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Transcendentalism: The New Religion

A. K. Rodriguez

Transcendentalism: The New Religion

According to The American Heritage Dictionary, the definition of religion is ?a belief in and reverence for a supernatural power or powers regarded as Creator or governor of the universe; a personalized system grounded in such belief; or a cause or activity pursued with zeal or conscientious devotion? (TAHD, 696). The American Heritage Dictionary provides a lexicon description of the word religion; however, the world provides a pragmatic description of religion. Religion has been the foundation of man?s search for spiritual identity, for defining good and evil, and for instituting universal harmony and balance. Since the beginning of time, the world?s social state, cultural milieu, and political atmosphere has been the impetus for the establishment of new religious institutions and new religious doctrine. As culture, society and politics contributed more and more to the tension and debauchery of the world and man, man sought desperately for an alternative. Higher law and religion became the remedy to man?s struggle. So, the dream of making the world a better place has been embraced by every religious movement in history, and it has served as the primary civilizing influence on the planet. From Taoism to Buddhism, from Judaism to Christianity and from the Magna Carta to the Declaration of Independence, religious philosophy has institutionalized fundamental laws of life, and wisdom and spiritual values with the objective of discerning the true essence of man and discern man?s relationship to the universe.

By the lexicon and empirical definition of religion, it can be ascertained that Transcendentalism was more than a philosophy, more than a literary movement, and more than an intellectual inquiry. Transcendentalism was a religion ? a radical religion that utilized nature as its sanctified house of worship, glorified God as its deity, had disciples and prophets known as Emerson, Thoreau, Fuller, Alcott and Whitman, and claimed its personal ?Bible? or documented wisdom known as the lyceum, ?The Dial? and other published essays. Most significantly; however, Transcendentalism was a new religion with its own moral commandments of higher law, its own concept of the divine.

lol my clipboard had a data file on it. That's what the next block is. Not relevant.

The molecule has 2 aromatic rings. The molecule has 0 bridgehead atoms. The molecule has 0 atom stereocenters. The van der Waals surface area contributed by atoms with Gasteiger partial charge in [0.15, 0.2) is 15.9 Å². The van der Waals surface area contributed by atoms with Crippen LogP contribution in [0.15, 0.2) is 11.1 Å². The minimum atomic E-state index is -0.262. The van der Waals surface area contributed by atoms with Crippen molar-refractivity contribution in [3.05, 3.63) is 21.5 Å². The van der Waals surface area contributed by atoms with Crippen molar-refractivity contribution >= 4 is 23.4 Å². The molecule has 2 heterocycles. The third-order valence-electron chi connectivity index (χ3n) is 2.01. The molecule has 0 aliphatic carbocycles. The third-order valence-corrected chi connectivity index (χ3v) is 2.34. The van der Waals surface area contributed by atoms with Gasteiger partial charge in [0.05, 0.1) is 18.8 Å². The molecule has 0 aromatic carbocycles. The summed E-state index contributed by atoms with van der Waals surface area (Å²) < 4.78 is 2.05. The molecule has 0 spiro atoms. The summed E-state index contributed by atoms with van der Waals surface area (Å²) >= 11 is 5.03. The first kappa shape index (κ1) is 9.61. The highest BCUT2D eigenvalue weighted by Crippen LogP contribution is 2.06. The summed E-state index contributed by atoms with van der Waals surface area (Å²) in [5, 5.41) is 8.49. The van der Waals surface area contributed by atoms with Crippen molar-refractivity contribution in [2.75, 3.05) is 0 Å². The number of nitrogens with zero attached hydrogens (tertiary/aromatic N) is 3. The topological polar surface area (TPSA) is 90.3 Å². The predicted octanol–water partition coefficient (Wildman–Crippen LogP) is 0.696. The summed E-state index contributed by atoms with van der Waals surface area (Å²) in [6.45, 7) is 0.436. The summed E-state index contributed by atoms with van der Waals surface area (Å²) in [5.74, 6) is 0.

Like Buddhists, Catholics, and Hindus, Transcendentalists were a religious faction exercising a spiritual persuasion. Transcendentalists were a sect that believed in a radical form of Christianity. According to A Religious History of the American People, Transcendentalism was born from the enthrallment of the Unitarian Church:

The Unitarians believed in God?s goodness and loving kindness in man?s likeness to and ability to comprehend God, and in the human capacity for spiritual, moral and intellectual improvement

(Alhstrom, 401).

Dr. William Ellery Channing, founder of the American Unitarianism believed that human?s spiritual nature is God?s spiritual nature amplified and untainted to time without end. He said, ?In ourselves are the elements of the Divine? (Alhstrom, 401). Because of this, Channing and the tenets of his ?new? dogma in the Unitarian persuasion perpetuated throughout New England as colonists were escaping the wrath of Calvinism ? a religion where predestination breathed, inherent depravity of man was supposed, and apprehensive supplication to an angry God was constant. As Unitarianism gained more popularity in America, so did an awareness for social reform and self-education.

As the doctrine of social reform and self-education purportedly brought man closer to God?s perfection, and a philosophy of humanism began to emerge, an impact was produced. An intellectual sentiment began to infuse, and the Transcendental movement commenced. Although, the transcendentalists did not capitulate absolutely to the tenets of Unitarian doctrine, and would boldly refute that Transcendentalism had developed into a suffocating religious order of ritualized traditions, Transcendentalism, by meaning had indeed become a religious persuasion ? a radical religious assemblage of disciples who were interested in conveying a moral message and transforming the world and human lives.

This radical theology would connect human beings to a philosophy that would spiritually empower human beings by making them the instruments and leaders of the church. They would be governed by the hierarchy of God, and their spirituality would be defined my intuition and molded by the beauty of nature. Their church would be the wilderness; God would be their preacher; their dogma would be truth and righteousness; their followers would be the spirit and conscience of every virtuous man, and their goal would be conformity to moral law, disregard for materialism and deluding progress, aversion for power and expediency, to seek individualism and freedom from conventionality, and fuse with nature and God.